Japanese PM Kishida offers Ukraine support as China’s president backs Russia
Japanese Prime Minister Fumio Kishida has made a surprise visit to Kyiv, stealing some of the global attention from Asian rival President Xi Jinping of China, who is in Moscow to show support for Russia against the West over the Kremlin’s invasion of Ukraine.
The two visits, about 500 miles apart, highlighted the war’s repercussions for international diplomacy as countries line up behind behind Moscow or Kyiv.
They follow a week in which China and Japan both enjoyed diplomatic successes that have emboldened their foreign policy.
Mr Kishida, who is to chair the G7 summit in May, will meet President Volodymyr Zelensky in the Ukrainian capital, coinciding with Mr Xi’s talks with President Vladimir Putin.
The Japanese leader will “show respect to the courage and patience of the Ukrainian people who are standing up to defend their homeland under President Zelensky’s leadership, and show solidarity and unwavering support for Ukraine as head of Japan and chairman of the G7″, during his visit to Ukraine, the Japanese Foreign Ministry said.
Mr Kishida told Ukrainian officials he plans to “provide maximum support in order to restore peace in Ukraine”.
Kyodo News said he visited a church in Bucha, a town outside Kyiv that became a symbol of Russian atrocities against civilians, laid flowers at a church there and paid his respects to the victims.
“I’m outraged by the cruelty. I represent the Japanese citizens to express my condolences to those who lost their lives,” he was quoted as saying.
US ambassador to Japan Rahm Emanuel tweeted about the “two very different European-Pacific partnerships”.
“Kishida stands with freedom, and Xi stands with a war criminal,” Mr Emanuel said, referring to last week’s action by the International Criminal Court, which issued an arrest warrant for Mr Putin, saying it wanted to put him on trial for the abductions of thousands of children from Ukraine.
The Russian leader warmly welcomed Mr Xi on Monday for a three-day visit the two major powers described as an opportunity to deepen their “no-limits friendship”.
At a meeting on Tuesday with Russian Prime Minister Mikhail Mishustin, Mr Xi said he had invited Mr Putin to visit China later this year for a top-level meeting of China’s One Belt, One Road regional initiative, which seeks to extend Beijing’s influence through economic co-operation projects.
Moscow and Beijing have both weathered international condemnation of their human rights record. The Chinese government has been widely condemned for alleged atrocities against Uighur Muslims in its far western Xinjiang region.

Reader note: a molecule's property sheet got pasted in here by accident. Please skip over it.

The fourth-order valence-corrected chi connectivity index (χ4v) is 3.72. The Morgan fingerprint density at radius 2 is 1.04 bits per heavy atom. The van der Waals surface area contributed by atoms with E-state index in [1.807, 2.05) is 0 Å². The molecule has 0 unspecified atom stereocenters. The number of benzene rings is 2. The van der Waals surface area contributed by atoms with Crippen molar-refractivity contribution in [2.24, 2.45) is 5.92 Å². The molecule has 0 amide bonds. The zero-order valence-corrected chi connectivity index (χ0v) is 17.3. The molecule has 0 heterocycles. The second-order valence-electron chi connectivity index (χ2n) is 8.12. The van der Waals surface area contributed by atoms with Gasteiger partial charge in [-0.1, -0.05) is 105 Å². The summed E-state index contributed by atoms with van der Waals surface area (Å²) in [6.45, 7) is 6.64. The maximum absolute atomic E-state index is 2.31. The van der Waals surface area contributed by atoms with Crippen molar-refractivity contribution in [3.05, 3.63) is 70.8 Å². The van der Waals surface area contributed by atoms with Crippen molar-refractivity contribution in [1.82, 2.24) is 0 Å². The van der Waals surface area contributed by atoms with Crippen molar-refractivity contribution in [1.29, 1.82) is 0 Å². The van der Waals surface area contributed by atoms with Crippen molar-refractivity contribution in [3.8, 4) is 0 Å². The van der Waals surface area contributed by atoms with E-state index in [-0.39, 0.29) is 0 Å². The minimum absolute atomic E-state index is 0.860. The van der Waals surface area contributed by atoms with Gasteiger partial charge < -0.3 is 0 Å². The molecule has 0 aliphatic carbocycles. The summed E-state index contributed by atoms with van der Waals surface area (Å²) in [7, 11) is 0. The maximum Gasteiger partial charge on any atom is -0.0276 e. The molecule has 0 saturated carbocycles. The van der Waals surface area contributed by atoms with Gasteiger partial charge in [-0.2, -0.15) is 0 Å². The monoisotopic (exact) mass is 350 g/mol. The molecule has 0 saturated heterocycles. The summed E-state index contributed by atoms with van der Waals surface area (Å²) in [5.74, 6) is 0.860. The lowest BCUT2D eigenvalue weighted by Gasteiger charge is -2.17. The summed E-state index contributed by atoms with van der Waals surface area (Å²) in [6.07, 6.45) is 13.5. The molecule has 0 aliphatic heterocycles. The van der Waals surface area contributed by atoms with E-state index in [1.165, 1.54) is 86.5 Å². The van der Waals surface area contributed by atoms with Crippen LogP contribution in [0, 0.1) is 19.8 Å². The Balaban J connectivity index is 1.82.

The allegations include genocide, forced sterilisation and the mass detention of nearly a million Uighurs.
Japanese public television channel NTV showed Mr Kishida riding a train from Poland to Kyiv, hours after he met Indian Prime Minister Narendra Modi in New Delhi and a week after a breakthrough summit with South Korean President Yoon Suk Yoel.
In New Delhi, Mr Kishida called for developing and global south countries to defend the rules-based international order and help stop Russia’s war.
Japan, which has territorial disputes over islands with both China and Russia, is particularly concerned about the close relationship between Beijing and Moscow, which have conducted joint military exercises near Japanese coasts.
Beijing’s diplomatic foray follows its recent success in brokering a deal between Iran and its chief Middle Eastern rival, Saudi Arabia, to restore diplomatic ties after years of tensions. The move displayed China’s influence in a region where Washington has long been the major foreign player.
China looks to Russia as a source of oil and gas for its energy-hungry economy, and as a partner in standing up to what both see as US aggression, domination of global affairs and unfair criticism of their human rights records.
Kyiv’s western allies have expressed concern that China might help Russia’s war effort, although Beijing insists it is a neutral broker in peace efforts.
Due to its pacifist principles, Japan’s support for Ukraine has been limited to equipment such as helmets, bulletproof vests and drones, and humanitarian supplies including generators.
Japan has contributed over £5.7 billion to Ukraine, and accepted more than 2,000 displaced Ukrainians and helped them with housing assistance and support for jobs and education, a rare move in a country that is known for its strict immigration policy.
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